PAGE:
The Guidelines indicate that injury or illnesses requiring treatment from health professionals other than medical practitioners or nurses do not satisfy the definition of "serious injury or illness". A broken tooth requiring treatment by a dentist, for example, does not require a report to the ACCC.
Similarly, the ACCC's Guidelines indicate that a "near-miss" does not require a mandatory report. For example, a house fire caused by a consumer good but in which no one was harmed, is not reportable to the ACCC. "Near-misses" involving consumer goods can be voluntarily reported to the ACCC via the Product Safety Australia website (www.productsafety.gov.au) but these are not classified as mandatory reports.
Reporting an incident under the Australian Consumer Law is not an admission of liability. However, failure to notify in accordance with the requirements of the provisions is a criminal offence, punishable by a penalty of $16,500 for a body corporate and $3,300 for persons other than a body corporate.
ACCC statistics regarding the mandatory reporting levels
In the first six months of 2011, a total of 911 mandatory reports were received by the ACCC. Of the 911 confidential reports received in the first half of this year, 481 were or are currently being assessed by the ACCC and 430 were referred to other regulators.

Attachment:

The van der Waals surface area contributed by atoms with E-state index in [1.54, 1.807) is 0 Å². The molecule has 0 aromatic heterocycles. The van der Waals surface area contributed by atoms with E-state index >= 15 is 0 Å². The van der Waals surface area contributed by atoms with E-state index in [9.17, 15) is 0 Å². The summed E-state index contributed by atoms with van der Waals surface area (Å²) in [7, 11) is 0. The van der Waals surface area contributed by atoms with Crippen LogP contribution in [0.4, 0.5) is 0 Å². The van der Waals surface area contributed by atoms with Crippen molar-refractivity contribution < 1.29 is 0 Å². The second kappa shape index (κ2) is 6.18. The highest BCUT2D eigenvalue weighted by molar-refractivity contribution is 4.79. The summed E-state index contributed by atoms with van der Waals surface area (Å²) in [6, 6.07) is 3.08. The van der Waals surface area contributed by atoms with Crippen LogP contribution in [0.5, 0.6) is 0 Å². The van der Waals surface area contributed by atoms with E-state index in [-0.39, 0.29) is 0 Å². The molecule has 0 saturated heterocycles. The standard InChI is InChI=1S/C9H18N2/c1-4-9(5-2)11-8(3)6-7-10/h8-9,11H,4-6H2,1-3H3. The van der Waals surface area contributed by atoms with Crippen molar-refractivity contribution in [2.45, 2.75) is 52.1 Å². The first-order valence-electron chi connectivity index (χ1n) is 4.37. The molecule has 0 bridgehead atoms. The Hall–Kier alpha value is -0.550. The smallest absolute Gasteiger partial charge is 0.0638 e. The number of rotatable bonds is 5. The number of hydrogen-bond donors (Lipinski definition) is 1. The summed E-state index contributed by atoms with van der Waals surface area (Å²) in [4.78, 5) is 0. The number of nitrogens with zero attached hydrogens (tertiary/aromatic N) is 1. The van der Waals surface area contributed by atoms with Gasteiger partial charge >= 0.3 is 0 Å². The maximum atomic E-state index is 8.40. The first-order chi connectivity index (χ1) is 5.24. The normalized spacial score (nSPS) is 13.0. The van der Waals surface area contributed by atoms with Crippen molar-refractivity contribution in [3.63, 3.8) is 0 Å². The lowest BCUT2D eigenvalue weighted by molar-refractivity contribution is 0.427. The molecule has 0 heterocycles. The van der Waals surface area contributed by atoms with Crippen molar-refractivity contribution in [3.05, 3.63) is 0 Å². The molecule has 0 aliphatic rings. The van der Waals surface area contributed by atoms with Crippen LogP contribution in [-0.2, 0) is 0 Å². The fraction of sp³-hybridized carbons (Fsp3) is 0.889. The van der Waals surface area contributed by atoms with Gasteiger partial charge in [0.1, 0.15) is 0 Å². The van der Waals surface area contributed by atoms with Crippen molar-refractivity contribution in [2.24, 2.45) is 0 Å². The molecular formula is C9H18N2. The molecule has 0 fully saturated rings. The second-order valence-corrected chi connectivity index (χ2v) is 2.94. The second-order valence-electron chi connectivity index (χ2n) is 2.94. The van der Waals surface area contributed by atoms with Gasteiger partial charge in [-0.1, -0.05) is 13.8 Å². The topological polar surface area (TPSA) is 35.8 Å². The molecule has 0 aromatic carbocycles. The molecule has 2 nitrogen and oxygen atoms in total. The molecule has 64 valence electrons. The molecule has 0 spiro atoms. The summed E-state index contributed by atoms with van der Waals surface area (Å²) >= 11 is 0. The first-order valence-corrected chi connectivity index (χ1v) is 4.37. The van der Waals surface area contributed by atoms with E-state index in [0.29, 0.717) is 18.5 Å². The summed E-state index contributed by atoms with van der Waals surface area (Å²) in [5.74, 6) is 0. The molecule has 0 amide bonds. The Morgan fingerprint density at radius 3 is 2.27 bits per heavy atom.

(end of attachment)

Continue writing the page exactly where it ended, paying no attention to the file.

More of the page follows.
The high levels of reporting in the first six months of the year suggest that businesses have tended to err on the side of caution when interpreting their reporting requirements under the regime and have taken an active approach to reporting. In our view, businesses have taken this cautious approach to their reporting requirements in light of the fact that reporting is not an admission of liability, while failure to report an incident under the regime is a criminal offence.
Recall levels low compared to number of incidents reported
As noted in the Guidelines, once a mandatory report has been provided to the ACCC, the ACCC reviews it as soon as practicable after receipt. Reports of deaths will be processed with priority over reports of injury or illness.
In the first instance the ACCC will investigate the cause of the incident and determine whether there is a need for further action to be taken. The ACCC will seek to establish whether the incident was directly caused by the product and whether the problem arose because of a design or manufacturing fault in the product. The ACCC will ask the supplier to provide its view of why the incident occurred. The ACCC will take the supplier's investigations and analyses into account, as well as any other relevant information, before deciding what action may be required.
Depending on the specific nature of the incident, and the nature of the risk to other consumers, a mandatory report may result in: